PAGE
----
Myth: I Don’t Need to Go to the Dentist because Nothing is Bothering Me
We hear this one all the time. It is a dangerous myth because it could put you in a truly life-threatening situation. We want to make the argument that maintenance is much better than repair when it comes to dentistry.
Maintenance vs. Repair Analogy
Think of your car. We all know that we are supposed to keep up with routine maintenance on a car. Aside from an indicator light, your car doesn’t really tell you when it needs an oil change. So you decide not to worry about it. After all, everything feels fine. You don’t notice it driving differently . . . until the motor seizes up.
This could put you in a dangerous situation. It might happen while you are safe at home in your driveway. But it also could happen while you are driving 70mph on I-35E amid all the crazy construction in Denton.
In addition to the dangerous situation that you have put yourself in, you are also looking at a pretty hefty repair bill. This is definitely an expensive problem to fix.
By skipping the relatively inexpensive maintenance of consistent oil changes, you are now in a dangerous and expensive situation with your car. The same is true for your mouth!
Why Maintenance is So Important for Your Mouth
It is the nature of dental disease to progress silently until the problem is severe. It is very likely for cavities and gum disease to be slowly growing without causing any symptoms at all. Waiting until something bothers you means that you are waiting until your dental problem has reached a severe state. All of these issues exhibit early warning signs that your dentist easily picks up on in order to catch problems before they bother you.
Cavities begin at the outermost layer of enamel and slowly work their way into the tooth, always traveling toward the nerve. The nerve lies within the center of each tooth and shares the hollow space with blood vessels. A cavity begins causing symptoms when it is close enough for bacterial toxins to reach the nerve and cause inflammation. That, my friends, is a big cavity. A cavity that is big enough to cause pain is usually too big for a simple filling. Often a cavity that causes pain requires not only a dental crown, but also a root canal treatment to remove the inflamed or infected nerve.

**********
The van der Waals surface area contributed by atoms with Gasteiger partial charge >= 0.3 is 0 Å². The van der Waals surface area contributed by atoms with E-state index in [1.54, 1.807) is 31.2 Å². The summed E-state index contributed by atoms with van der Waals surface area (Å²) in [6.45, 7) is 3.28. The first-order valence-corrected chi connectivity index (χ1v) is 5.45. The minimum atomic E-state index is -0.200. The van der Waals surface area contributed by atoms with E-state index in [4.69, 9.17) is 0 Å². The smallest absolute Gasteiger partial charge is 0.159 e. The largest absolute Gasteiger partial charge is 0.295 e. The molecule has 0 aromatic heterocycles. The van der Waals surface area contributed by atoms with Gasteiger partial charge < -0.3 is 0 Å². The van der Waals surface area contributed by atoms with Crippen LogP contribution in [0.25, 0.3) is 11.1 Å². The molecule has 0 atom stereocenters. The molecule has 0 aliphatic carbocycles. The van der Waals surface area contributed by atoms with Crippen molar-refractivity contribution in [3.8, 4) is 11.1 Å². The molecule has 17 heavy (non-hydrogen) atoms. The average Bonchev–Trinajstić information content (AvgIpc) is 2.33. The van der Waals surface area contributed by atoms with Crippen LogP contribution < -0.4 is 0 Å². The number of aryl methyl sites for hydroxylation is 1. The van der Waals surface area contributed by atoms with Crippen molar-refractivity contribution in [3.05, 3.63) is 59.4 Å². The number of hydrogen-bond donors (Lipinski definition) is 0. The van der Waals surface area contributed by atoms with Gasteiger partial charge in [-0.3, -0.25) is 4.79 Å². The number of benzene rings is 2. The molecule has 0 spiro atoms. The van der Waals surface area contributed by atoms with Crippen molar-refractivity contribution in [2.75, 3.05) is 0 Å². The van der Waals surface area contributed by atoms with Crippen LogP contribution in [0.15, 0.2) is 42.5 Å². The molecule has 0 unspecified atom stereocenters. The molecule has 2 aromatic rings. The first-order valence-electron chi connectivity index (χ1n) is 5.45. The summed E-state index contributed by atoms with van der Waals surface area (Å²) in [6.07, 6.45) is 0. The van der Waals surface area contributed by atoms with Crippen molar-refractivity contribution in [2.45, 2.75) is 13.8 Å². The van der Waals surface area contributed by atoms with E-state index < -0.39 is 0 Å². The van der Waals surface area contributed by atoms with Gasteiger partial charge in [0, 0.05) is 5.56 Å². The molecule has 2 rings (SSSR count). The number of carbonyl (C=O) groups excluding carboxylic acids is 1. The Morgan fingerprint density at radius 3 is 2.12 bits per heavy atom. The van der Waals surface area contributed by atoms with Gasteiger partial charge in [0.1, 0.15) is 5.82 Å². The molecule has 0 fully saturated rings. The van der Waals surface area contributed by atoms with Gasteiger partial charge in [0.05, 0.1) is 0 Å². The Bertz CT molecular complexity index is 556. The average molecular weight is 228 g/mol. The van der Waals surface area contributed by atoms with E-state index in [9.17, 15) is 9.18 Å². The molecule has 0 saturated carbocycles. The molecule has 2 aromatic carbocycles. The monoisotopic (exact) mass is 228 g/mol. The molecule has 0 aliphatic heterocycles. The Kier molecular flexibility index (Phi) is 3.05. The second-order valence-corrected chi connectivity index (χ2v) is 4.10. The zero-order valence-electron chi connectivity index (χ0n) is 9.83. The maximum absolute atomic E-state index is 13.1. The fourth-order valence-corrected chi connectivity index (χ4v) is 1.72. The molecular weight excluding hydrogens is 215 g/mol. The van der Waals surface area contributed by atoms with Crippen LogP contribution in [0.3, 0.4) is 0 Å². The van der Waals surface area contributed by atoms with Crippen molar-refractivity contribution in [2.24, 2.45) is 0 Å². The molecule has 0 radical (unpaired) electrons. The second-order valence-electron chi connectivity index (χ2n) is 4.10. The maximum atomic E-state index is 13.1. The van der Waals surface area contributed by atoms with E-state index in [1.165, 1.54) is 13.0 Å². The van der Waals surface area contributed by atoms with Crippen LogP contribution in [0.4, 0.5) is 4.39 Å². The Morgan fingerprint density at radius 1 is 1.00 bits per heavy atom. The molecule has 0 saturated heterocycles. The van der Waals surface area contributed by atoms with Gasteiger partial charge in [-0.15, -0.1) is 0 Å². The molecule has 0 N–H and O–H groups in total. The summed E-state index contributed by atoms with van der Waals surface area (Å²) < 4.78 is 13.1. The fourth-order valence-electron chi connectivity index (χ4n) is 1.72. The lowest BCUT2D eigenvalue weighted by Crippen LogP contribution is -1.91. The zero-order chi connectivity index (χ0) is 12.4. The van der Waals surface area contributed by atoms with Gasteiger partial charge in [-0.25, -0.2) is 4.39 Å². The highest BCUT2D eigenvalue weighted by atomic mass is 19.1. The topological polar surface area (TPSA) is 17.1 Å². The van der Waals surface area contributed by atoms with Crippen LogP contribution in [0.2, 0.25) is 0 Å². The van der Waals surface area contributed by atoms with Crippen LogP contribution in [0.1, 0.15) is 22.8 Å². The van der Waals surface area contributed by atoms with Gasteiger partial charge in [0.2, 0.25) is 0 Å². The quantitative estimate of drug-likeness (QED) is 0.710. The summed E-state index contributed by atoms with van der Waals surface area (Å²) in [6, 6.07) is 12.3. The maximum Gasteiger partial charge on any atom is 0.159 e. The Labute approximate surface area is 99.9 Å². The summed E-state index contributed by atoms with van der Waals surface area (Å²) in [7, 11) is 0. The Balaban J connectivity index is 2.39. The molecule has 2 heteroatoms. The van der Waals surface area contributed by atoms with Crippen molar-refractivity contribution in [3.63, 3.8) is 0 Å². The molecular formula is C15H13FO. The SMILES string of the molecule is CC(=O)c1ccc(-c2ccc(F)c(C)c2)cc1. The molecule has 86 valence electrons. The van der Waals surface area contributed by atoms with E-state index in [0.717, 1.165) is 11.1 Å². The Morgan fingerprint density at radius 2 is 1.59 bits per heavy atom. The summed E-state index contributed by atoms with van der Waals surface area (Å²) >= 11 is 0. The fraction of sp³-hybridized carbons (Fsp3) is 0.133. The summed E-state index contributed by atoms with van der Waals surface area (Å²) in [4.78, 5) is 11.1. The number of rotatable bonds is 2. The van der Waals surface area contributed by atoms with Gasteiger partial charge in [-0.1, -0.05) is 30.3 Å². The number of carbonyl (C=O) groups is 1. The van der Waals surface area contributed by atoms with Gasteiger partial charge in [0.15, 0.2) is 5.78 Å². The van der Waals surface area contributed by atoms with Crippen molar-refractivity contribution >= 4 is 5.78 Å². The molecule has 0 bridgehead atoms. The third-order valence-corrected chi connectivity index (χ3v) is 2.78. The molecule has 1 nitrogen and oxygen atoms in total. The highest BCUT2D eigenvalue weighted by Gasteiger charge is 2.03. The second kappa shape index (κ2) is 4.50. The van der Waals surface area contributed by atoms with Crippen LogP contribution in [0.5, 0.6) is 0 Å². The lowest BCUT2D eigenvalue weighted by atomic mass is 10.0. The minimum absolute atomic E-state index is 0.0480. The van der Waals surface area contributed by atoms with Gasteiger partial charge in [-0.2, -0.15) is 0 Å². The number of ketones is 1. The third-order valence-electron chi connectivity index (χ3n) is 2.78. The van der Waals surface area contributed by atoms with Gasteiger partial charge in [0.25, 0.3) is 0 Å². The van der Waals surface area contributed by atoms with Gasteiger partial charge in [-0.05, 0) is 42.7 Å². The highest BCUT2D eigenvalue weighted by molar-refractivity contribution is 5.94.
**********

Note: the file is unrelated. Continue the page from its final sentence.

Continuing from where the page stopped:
In addition to the pain, there is significant expense attached to this situation.
The pain of a tooth crack is the result of inflammation of the nerve within the tooth. Sometimes this inflammation is reversible, with repair and coverage of the crack by a dental crown. Sometimes it is not, and the tooth requires a root canal to stop the pain.
Cracks in their earliest stages may not cause any symptoms at all. They could cause some minor cold sensitivity or mild tenderness on chewing that people write off as “no big deal”. Cracks that cause sharp pain every time you bite are past the early stages. If you can actually feel the crack with your tongue, it is significant and likely carries a hopeless prognosis (meaning no treatment will save the tooth).
Damage from Grinding
Teeth clenching or grinding, called bruxism, slowly causes significant damage over time. When someone consistently clenches or grinds the teeth, it leaves visible signs on the inside of the mouth that your dentist will notice. Waiting until you notice that your teeth look shorter or have jagged, chipped edges means you’ve waited too long.
You can prevent damage from grinding by wearing a protective nightguard. The cost of a nightguard is less than the cost of repair a single tooth. Usually, the damage occurs on more than one tooth, so the value of the maintenance and prevention here is exponential!
Gum disease, or periodontal disease, is often called “silent” because it causes very few symptoms for the patient to notice. When left alone, gum disease can quietly progress to loose teeth with a very poor prognosis. It is possible for this process to occur with absolutely zero pain. This is especially true for patients who use tobacco and those with diabetes.
Without consistent professional teeth cleanings and gum measurements, you cannot be sure of your gum health.
Now Are You Ready for a Dental Visit?
Call 940-382-1750 today to schedule a dental appointment with Dr. Chowning. He will thoroughly evaluate your current state, catch any early signs of dental problems, and give you options to treat them. Don’t wait until something bothers you!
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